Studies have shown that people with IBS tend to have disruptions to their MMC. Science doesn’t know yet just how these changes happen. Some theories point to food poisoning or other bacterial infections leading to changes in the gut microbiome2, which then messes with how the flora signal the MMC to start and stop. Eating inflammatory foods or foods you’re sensitive or allergic to can cause nerve damage in the gut. Subsequently, these nerves then can’t signal the MMC properly.

Triggers for a Slowed MMC

Stress, trauma and elevated cortisol can also do a number on the MMC. Finally, the old story that we need to eat every hour or two to “regulate our metabolism” can keep the MMC from moving things along.

Regardless of why your MMC isn’t working appropriately, getting it back on track is vital for beating SIBO, IBS, depression, anxiety and other mental and physical health concerns

How to Support a Healthy Migrating Motor Complex

1. Reduce Your Stress Levels

Studies show that stress messes with digestion. Stress can slow digestion down leading to constipation and a slowed MMC. Stress can also speed digestion up, like when you have the jitters before a big conversation. You may get looser stools, which doesn’t mean you’re having a full MMC sweep-out of the small intestine. This can also mean less absorption of nutrients from your food.

Psychological stress may also impair the function of the Migrating Motor Complex and can lead to a higher risk of complications like bacterial overgrowth3.

How to Combat Stress

Meditation and other relaxation techniques such as deep breathing or yoga are really helpful for supporting gut health and MMC function. These ancient techniques can help in reducing the amount of cortisol circulating in the body and may improve MMC function.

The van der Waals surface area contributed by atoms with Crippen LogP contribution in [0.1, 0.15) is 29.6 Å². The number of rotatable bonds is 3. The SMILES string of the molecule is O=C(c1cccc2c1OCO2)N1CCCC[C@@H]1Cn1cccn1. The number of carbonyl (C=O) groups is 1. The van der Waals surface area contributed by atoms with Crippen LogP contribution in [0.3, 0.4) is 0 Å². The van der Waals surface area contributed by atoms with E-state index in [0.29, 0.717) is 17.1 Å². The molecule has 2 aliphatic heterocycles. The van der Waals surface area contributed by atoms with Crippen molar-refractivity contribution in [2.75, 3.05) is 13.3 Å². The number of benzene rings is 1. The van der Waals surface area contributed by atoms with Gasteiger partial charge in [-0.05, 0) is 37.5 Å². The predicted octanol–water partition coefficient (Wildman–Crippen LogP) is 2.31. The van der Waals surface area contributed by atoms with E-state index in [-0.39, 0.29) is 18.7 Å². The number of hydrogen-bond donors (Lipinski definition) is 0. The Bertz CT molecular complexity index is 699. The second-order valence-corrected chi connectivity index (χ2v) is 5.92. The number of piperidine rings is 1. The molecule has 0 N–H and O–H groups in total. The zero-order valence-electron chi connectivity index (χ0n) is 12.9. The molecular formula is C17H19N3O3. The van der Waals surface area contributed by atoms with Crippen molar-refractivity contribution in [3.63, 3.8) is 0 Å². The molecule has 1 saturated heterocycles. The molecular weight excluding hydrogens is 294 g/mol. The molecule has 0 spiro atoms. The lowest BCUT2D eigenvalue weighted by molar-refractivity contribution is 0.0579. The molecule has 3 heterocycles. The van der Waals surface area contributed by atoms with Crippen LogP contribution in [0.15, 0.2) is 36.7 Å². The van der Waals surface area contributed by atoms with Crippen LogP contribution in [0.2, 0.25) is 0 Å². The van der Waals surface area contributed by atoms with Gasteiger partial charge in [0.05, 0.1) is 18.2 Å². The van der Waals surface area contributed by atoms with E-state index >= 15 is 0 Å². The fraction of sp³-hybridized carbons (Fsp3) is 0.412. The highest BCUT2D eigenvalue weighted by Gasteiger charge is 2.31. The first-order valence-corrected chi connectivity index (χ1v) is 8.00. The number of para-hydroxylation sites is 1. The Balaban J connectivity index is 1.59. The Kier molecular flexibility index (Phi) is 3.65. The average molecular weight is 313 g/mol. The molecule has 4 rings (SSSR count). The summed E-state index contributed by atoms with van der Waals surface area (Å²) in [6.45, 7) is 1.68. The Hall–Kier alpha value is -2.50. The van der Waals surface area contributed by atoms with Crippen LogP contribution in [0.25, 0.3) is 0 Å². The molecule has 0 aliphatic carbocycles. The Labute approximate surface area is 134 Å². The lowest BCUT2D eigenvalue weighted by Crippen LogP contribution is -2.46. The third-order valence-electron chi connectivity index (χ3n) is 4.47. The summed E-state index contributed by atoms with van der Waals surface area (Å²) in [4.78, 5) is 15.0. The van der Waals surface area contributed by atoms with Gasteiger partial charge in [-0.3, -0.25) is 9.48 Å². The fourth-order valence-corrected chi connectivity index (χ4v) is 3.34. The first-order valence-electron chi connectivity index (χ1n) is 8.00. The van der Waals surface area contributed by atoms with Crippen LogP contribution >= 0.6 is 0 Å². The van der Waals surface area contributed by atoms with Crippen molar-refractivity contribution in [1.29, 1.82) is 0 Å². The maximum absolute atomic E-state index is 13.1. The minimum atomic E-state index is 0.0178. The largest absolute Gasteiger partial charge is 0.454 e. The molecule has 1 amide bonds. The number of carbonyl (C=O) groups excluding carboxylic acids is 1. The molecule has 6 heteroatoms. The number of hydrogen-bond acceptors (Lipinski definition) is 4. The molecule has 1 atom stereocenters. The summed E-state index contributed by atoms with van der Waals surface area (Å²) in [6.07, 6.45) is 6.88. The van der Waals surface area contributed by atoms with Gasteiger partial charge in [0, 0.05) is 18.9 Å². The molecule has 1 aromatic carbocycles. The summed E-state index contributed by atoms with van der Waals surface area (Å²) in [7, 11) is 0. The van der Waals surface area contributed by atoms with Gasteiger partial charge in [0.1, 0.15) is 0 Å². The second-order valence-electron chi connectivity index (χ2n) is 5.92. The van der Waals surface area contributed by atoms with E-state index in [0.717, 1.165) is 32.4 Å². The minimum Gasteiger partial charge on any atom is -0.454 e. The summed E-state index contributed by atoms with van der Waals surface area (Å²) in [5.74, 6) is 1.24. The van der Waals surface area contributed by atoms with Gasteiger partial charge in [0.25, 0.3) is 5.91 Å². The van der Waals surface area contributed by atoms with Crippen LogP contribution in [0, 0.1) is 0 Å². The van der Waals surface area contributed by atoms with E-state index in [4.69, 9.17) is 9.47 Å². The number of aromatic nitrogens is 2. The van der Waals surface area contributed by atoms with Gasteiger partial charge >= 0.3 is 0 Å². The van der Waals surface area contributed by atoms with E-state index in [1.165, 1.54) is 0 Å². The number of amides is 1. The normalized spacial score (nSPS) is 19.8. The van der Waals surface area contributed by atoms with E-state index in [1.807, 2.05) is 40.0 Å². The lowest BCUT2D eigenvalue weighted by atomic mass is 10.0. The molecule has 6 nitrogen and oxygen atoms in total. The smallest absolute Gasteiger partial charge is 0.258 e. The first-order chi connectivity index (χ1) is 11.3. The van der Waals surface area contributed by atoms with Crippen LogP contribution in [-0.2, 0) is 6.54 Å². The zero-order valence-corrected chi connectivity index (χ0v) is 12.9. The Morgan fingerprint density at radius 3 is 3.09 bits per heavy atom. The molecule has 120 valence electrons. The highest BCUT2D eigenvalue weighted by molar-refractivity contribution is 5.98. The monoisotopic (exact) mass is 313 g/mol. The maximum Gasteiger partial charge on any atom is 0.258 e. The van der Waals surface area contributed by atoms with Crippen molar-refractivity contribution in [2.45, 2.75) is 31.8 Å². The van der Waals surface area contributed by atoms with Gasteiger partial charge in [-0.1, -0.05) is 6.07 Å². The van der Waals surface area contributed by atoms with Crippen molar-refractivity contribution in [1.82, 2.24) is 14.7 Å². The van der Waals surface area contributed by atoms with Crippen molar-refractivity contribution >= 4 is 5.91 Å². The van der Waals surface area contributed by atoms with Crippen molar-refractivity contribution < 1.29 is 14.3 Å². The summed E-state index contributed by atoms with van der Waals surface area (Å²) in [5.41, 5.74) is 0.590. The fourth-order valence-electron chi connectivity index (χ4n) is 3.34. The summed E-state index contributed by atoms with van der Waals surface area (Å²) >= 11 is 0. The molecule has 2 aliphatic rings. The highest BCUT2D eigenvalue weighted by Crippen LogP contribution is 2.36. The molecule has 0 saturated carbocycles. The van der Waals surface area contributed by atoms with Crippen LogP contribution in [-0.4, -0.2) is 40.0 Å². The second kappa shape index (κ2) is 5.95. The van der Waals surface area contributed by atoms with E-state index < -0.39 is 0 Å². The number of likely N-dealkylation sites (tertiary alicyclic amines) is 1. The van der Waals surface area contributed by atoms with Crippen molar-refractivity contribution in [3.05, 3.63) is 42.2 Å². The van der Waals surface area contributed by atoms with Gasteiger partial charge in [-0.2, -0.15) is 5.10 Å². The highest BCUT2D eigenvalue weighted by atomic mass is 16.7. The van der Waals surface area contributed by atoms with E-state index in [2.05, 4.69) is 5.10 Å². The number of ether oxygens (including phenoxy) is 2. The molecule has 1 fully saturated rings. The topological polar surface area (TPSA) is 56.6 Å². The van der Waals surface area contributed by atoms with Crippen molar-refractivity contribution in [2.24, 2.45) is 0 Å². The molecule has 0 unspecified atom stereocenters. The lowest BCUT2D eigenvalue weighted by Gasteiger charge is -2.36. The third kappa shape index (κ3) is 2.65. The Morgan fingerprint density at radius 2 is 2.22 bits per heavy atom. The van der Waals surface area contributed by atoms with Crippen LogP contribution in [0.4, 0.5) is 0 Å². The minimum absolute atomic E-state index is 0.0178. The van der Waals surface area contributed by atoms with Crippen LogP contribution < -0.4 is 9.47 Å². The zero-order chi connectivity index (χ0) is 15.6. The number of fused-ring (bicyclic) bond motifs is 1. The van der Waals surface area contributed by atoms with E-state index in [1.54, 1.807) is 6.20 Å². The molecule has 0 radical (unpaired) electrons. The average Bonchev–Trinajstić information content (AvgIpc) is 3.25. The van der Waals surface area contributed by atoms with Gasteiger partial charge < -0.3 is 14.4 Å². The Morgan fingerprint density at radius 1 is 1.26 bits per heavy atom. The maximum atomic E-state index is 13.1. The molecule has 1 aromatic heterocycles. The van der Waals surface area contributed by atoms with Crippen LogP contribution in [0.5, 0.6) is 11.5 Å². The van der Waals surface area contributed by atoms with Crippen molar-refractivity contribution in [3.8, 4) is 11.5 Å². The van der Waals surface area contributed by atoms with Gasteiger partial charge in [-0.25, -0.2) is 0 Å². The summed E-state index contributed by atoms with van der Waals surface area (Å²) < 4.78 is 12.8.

Our adrenals produce a stress hormone called Cortisol. While normal levels are vital for survival (like not getting hit by a car,) too much cortisol can thin the gut lining leading to more leaky gut and more digestive troubles.

2. Most Grown Ups Shouldn’t Snack

Remember that the MMC cycle is activated by having an empty stomach and naturally occurs every 90-120 minutes. It then takes about 1 hour 45 minutes for the MMC to go through all 4 its phases. This process is interrupted as soon as you eat something.

To give your MMC the best chance to do its housekeeping job, it’s optimal to wait a minimum of at least 3 hours 45 minutes between meals – that means no snacking between cleanings!

To be safe, I give my digestion 5 hours between eating. This means no snacks, coffee with creamer or sugar – just herbal teas and water.

Note that babies and children need to eat much more often because they’re growing, so this advice applies only to grownups who are not pregnant. If you’re pregnant, eat what you need to, and think about the MMC later. Folks with diabetes may also need to eat more often as they work to balance their blood sugar.

Hungry Between Meals?

If you feel the rumble and want to munch between meals, work backwards. Instead of snacking, make each meal really count! Make sure you’re getting enough fat, protein and a healthy vegetable carbohydrate and fiber-containing vegetables at each meal. Just having grains (like toast or oatmeal) will leave you hungry throughout the day and much more likely to reach for a snack. Fiber and fat keep you feeling full, so make sure to enjoy them with every meal.

Incorporate these into your meals to keep you full:

  • avocado and some eggs on your morning toast (if you’re eating grains)
  • a smoothie with protein powder, nuts, and whole fat coconut milk instead of just fruit
  • sweet potato and a big salad with lots of yummy extra virgin olive oil or coconut oil with your steak or chicken

3. Overnight Fast (don’t panic! this isn’t scary)

A 12-hour (minimum) fast overnight allows the digestive system to take a break from constantly having to digest and process food. This gives the MMC a chance to work more effectively without being interrupted constantly.